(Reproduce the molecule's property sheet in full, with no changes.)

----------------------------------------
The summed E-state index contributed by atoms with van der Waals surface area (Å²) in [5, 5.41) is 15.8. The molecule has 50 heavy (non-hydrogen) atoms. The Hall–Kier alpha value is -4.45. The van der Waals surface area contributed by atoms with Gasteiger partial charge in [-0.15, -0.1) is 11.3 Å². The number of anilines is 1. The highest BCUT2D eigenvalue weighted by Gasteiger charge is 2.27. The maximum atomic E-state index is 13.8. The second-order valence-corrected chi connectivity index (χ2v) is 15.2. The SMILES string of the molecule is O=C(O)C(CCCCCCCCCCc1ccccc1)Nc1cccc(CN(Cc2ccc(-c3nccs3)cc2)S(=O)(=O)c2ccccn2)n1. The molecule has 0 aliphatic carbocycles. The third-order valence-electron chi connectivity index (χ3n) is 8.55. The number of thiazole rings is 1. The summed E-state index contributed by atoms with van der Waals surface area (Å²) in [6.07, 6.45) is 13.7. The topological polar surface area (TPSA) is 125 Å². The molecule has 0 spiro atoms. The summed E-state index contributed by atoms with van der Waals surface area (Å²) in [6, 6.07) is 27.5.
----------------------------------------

The summed E-state index contributed by atoms with van der Waals surface area (Å²) in [5, 5.41) is 15.8. The molecule has 50 heavy (non-hydrogen) atoms. The Hall–Kier alpha value is -4.45. The van der Waals surface area contributed by atoms with Gasteiger partial charge in [-0.15, -0.1) is 11.3 Å². The number of anilines is 1. The highest BCUT2D eigenvalue weighted by Gasteiger charge is 2.27. The maximum atomic E-state index is 13.8. The second-order valence-corrected chi connectivity index (χ2v) is 15.2. The SMILES string of the molecule is O=C(O)C(CCCCCCCCCCc1ccccc1)Nc1cccc(CN(Cc2ccc(-c3nccs3)cc2)S(=O)(=O)c2ccccn2)n1. The molecule has 0 aliphatic carbocycles. The third-order valence-electron chi connectivity index (χ3n) is 8.55. The number of thiazole rings is 1. The summed E-state index contributed by atoms with van der Waals surface area (Å²) in [6.07, 6.45) is 13.7. The topological polar surface area (TPSA) is 125 Å². The molecule has 0 spiro atoms. The summed E-state index contributed by atoms with van der Waals surface area (Å²) in [6, 6.07) is 27.5.